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World Peace Day Calls Us Into Commiseration, Contemplation, and Commitment

Many human rights issues demand our urgent attention on this United Nations day of reflection.

By Rev. Mary Katherine Morn on September 21, 2020

later that night

i held an atlas in my lap

ran my fingers across the whole world

and whispered

where does it hurt?

it answered





September 21 is World Peace Day, a United Nations holiday that calls us into 24 hours of non-conflict to promote the idea of peace. I’ve committed myself to taking this day to reflect, to take the metaphorical pulse of the world and wrestle with the feelings that surface and what small part I have in making things better.

In the United States alone, there’s much to contemplate:

  • A pandemic that has changed how we relate to one another and challenged us to see ever more clearly the many inequities that exist for people already living under the enormity of oppression and injustice.
  • Racial injustice in the United States brought to the front and center in the wake of the hideous murder of George Floyd in Minnesota.
  • The Atlantic Hurricane season is causing incalculable damage across the U.S. gulf coast.
  • Indigenous human rights defenders, in the United States and abroad, are criminalized for defending their communities.
  • The death of U.S. Supreme Court Justice Ruth Bader Ginsburg and heightened anxieties about the impact on human rights in the United states.
  • Nurse Dawn Wooten’s horrifying allegations against Immigration and Customs Enforcement involving forced sterilizations of immigrant women.
  • One of the most heated U.S. presidential elections in recent memory, one that has truly delineated a stark divide between the major political parties.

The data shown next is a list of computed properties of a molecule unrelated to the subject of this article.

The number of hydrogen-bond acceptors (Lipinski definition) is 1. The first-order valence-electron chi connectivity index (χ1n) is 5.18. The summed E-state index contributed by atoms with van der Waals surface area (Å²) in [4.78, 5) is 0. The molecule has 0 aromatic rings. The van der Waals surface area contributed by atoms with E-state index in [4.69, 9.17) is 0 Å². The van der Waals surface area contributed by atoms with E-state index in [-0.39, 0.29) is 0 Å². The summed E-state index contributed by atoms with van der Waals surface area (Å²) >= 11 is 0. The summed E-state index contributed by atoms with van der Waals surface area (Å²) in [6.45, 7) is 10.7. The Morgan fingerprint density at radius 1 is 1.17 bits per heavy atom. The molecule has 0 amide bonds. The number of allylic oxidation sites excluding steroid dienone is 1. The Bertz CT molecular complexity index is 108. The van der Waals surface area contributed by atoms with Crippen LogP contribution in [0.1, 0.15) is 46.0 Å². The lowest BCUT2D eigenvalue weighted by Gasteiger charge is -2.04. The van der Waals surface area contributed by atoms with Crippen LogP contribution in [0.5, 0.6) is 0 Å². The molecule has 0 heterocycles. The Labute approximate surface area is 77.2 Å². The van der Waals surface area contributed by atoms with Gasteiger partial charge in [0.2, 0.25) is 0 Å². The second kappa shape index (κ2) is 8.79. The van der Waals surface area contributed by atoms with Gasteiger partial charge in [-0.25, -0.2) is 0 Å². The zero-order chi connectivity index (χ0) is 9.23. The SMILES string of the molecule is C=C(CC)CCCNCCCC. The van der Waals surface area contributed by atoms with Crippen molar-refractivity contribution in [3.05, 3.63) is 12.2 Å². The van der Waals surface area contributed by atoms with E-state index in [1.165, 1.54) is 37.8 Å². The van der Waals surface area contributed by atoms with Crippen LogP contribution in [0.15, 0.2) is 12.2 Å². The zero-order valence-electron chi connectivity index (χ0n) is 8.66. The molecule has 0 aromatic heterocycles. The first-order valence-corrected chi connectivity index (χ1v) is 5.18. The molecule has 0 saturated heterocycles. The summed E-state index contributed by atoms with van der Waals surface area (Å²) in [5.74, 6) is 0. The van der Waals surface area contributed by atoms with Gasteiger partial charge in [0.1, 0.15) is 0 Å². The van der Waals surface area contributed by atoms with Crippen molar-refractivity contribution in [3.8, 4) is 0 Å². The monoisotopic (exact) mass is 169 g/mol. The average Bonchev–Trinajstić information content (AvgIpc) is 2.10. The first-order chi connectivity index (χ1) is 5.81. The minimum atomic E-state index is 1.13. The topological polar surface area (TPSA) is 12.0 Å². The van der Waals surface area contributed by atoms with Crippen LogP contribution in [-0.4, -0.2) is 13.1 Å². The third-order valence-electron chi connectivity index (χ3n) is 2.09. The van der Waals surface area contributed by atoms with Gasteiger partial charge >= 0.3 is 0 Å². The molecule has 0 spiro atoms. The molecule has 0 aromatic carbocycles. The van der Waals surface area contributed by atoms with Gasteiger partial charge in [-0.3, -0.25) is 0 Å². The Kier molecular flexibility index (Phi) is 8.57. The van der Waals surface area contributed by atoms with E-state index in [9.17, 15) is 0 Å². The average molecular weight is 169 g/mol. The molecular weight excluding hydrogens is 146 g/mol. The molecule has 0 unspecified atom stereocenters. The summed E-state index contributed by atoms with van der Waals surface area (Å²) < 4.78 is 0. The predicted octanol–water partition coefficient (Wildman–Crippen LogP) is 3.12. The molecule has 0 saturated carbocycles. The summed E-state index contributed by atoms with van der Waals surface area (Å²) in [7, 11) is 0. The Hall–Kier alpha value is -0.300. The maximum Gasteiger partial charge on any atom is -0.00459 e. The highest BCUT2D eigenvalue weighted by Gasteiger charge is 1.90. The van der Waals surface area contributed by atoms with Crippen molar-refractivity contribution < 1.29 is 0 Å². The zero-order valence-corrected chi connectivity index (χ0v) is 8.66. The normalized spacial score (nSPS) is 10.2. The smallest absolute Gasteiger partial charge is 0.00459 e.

Whether human-made or natural, disasters have brought political, social, cultural, generational, national, and intellectual division and conflict. We are living through a time of dangerous discontent and distrust.

Reflecting on the conflict in our nation and beyond, the idea of peace appears as a touchstone and a beacon for this day, and every day. It has many meanings, here are some to consider:

Purpose. As people of faith and people of conscience, we are called to work together to build a world where all people may thrive and are free from the tyrannous hands of oppression. Our purpose in pursuing justice is fueled by our belief in inherent…

Equity. Human rights and the peace that is born in justice are only possible when our beliefs and practices reflect the belief in the value, beauty, and inherent worth of every person. Our belief in inherent equity leads us to…

Action. We are called most importantly to act. We have a moral obligation to show up for those whose equity is denied, to enthusiastically follow their leadership as they disrupt and transform the systems and institutions that profit off of their subjugation. As our purpose and our belief in equity leads to action, we must follow that action through with…

Commitment. The most important victories are won when we commit ourselves to the long haul. Radical commitment requires weathering setbacks and disappointments and remaining steadfast. Radical commitment also inevitably reminds us how much we have to learn, reminds us of the importance of…

Examination. We owe it to ourselves and those we serve to consistently assess our actions and effectiveness. If and when we determine that we are making mistakes, not fully living into our values, or even creating harm, we must be brave enough to make course corrections in the name of building and sustaining movements for justice and peace.

Warsan Shire’s poem, “What They Did Yesterday Afternoon,” is a stunning piece that calls us to hold the difficult truth of violence, harm, and unrest. From genocide to famine, civil war to drought, civil unrest to deadly storms, none of us are truly free from oppression, free for peace, until all of us are free. On this World Peace Day, let us recommit ourselves to taking on the collective struggle for justice and  peace.


About UUSC: Guided by the belief that all people have inherent worth and dignity, UUSC advances human rights globally by partnering with affected communities who are confronting injustice, mobilizing to challenge oppressive systems, and inspiring and sustaining spiritually grounded activism for justice. We invite you to join us in this journey toward realizing a better future!

Photo Credit: iStock – ThitareeSarmkasat

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